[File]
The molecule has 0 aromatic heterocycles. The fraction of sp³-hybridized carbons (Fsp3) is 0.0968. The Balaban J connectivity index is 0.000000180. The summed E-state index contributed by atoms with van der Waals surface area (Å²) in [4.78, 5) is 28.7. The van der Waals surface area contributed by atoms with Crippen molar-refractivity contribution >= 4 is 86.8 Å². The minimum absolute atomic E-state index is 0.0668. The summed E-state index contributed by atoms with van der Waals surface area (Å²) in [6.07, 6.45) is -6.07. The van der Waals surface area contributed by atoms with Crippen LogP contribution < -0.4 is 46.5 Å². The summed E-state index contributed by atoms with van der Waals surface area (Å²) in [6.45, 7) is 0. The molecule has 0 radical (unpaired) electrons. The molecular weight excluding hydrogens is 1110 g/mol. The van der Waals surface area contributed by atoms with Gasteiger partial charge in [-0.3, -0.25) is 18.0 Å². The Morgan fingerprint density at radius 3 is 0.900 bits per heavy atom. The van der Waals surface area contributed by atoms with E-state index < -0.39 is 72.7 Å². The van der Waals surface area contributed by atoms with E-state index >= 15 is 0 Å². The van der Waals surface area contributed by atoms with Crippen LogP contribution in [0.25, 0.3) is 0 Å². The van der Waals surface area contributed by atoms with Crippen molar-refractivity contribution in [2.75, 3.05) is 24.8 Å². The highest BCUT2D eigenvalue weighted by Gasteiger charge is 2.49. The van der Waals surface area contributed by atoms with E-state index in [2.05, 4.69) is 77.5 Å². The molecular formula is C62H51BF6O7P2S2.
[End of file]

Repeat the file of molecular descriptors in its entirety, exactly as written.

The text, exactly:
The molecule has 0 aromatic heterocycles. The fraction of sp³-hybridized carbons (Fsp3) is 0.0968. The Balaban J connectivity index is 0.000000180. The summed E-state index contributed by atoms with van der Waals surface area (Å²) in [4.78, 5) is 28.7. The van der Waals surface area contributed by atoms with Crippen molar-refractivity contribution >= 4 is 86.8 Å². The minimum absolute atomic E-state index is 0.0668. The summed E-state index contributed by atoms with van der Waals surface area (Å²) in [6.07, 6.45) is -6.07. The van der Waals surface area contributed by atoms with Crippen LogP contribution < -0.4 is 46.5 Å². The summed E-state index contributed by atoms with van der Waals surface area (Å²) in [6.45, 7) is 0. The molecule has 0 radical (unpaired) electrons. The molecular weight excluding hydrogens is 1110 g/mol. The van der Waals surface area contributed by atoms with Gasteiger partial charge in [-0.3, -0.25) is 18.0 Å². The Morgan fingerprint density at radius 3 is 0.900 bits per heavy atom. The van der Waals surface area contributed by atoms with E-state index < -0.39 is 72.7 Å². The van der Waals surface area contributed by atoms with E-state index >= 15 is 0 Å². The van der Waals surface area contributed by atoms with Crippen LogP contribution in [0.25, 0.3) is 0 Å². The van der Waals surface area contributed by atoms with Crippen molar-refractivity contribution in [2.75, 3.05) is 24.8 Å². The highest BCUT2D eigenvalue weighted by Gasteiger charge is 2.49. The van der Waals surface area contributed by atoms with E-state index in [2.05, 4.69) is 77.5 Å². The molecular formula is C62H51BF6O7P2S2.